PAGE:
Statesman: Do you think his comments that he has made, some of which are racial or anti-immigrant or anti-Mexican, do you think those statements hurt him with the 4.1 million firms that make up your constituency?
Palomarez: Clearly it has hurt him with the Hispanic community. Clearly it has hurt him with Americans. This is beyond being a Hispanic issue. This is an American issue… and in my opinion someone running for the American presidency should be an individual who tries to convene and coalesce and bring people together and heal the nation, not be divisive and speak from a position of bigotry and hatred and fear-mongering. I don’t want to speak for Donald Trump, he needs to state his own case, but certainly, the reaction that I’m seeing and the language and the rhetoric that he’s used, to me really has put him in a place where he’s got a lot of making up to do, not only with the Hispanic community, with common good-hearted, loyal Americans. I think the entirety of the Hispanic community and a good portion of the rest of America is very disappointed and appalled at some of the language coming out of that campaign.
Statesman: Do you think he’s scared of some of the questions you might ask? It’s not an easy conversation. I saw the one where you were speaking with Bernie Sanders and he said something like “your people” and you sort of corrected him. Do you think he’s scared of the questions you might ask?
Palomarez: I think he’s a little bit worried about the kind of questions he’s going to have to deal with. Certainly when they pulled out they wanted some concessions that we’re not willing to make. I have to say that in his private conversations with me he has been a gentleman. And I can’t speak for him. I can tell you that of all of the candidates, he’s the one who didn’t come.
Statesman: And famously, you said after he pulled out that there’s no way he wins the White House.
Palomarez: No. No.
Statesman: I saw that in a Fox News Latino article.
Palomarez: Yeah, yeah. No, that’s not going to happen.
Statesman: Do you still believe that even as far along as we are right now?
Palomarez: Oh, absolutely. I mean, it plays well in certain pockets. It plays well in certain arenas. The polls look good. But even then, he was making an argument in Nevada that quote-unquote “the Hispanics love me. I won the Hispanic vote in Nevada, I had 44 percent of the Hispanic vote.” There again, once you dig below the surface, that poll was an entrance poll, it polled 1,573 people that were Republican. Of those 1,573, 8 percent of them were Hispanic, so that’s (125), and 44 percent of those (125) voted for Donald Trump. So in essence, he got 55 votes.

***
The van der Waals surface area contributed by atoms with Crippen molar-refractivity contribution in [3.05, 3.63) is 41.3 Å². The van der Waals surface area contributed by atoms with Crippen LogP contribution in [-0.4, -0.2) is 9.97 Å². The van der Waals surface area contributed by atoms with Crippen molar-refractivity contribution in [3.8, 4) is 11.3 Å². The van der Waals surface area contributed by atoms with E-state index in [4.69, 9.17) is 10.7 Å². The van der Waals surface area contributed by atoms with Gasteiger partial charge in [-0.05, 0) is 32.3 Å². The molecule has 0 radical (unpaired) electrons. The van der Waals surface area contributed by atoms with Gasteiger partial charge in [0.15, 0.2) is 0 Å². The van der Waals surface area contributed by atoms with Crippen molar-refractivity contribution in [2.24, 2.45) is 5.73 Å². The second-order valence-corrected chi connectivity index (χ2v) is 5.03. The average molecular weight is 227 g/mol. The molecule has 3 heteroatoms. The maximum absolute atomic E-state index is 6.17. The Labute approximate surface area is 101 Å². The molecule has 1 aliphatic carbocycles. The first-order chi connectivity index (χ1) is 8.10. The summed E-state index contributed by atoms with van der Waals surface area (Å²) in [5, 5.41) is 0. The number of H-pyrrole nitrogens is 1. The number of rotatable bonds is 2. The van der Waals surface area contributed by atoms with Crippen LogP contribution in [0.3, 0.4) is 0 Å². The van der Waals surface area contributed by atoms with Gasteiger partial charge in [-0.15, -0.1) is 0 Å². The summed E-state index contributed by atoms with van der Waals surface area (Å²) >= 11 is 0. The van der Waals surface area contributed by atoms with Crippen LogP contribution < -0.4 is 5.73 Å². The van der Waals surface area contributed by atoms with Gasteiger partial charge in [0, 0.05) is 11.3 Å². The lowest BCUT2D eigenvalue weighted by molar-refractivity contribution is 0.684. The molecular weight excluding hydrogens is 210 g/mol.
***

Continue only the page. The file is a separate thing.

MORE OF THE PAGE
(Editor’s note: Palomarez was speaking of the top of his head, so we had to double check the numbers after the interview and changed it accordingly in this transcript. For a similar breakdown of those numbers, click on this Somos Austin post from February, Trump’s numbers with Latinos in Nevada.)
From that, he extrapolated the “Hispanics love me, I got 44 percent of the Hispanic vote.” That’s absolutely inaccurate and that’s classic Donald Trump. Once you dig even one layer below the verbiage and the rhetoric and you start to look at the facts, you know, it all falls apart. But it’s going to be fun to see. I’m waiting for the general election for when the Hispanic community coalesces.
If anything, Donald Trump has done a great service to the Hispanic community in that I have never seen the Hispanic community so engaged, I’ve never seen it so coalesced around an issue. It’s less about who they’re voting for than who they’re voting against, and they are 100 percent concrete and coalesced around this notion of voting against Donald Trump. Again, we don’t pick sides. We are an organization that is about business, we are about commerce. We’re not s political organization and we’re not a partisan organization, but my read of the tea leaves and what I’m hearing from other Hispanics and other Hispanic leaders in the nation, that’s kind of where that sentiment that I’m sharing with you now is coming from. The door remains open to Donald Trump to come to our organization and be treated as fairly as everyone else was, but with no preferential treatment either. We will not pull any punches, but we’re not looking to debate him, we’re simply giving him an opportunity to state his case in front of our community and the conversation continues, it’s been very civil and we’ll see where it goes from there.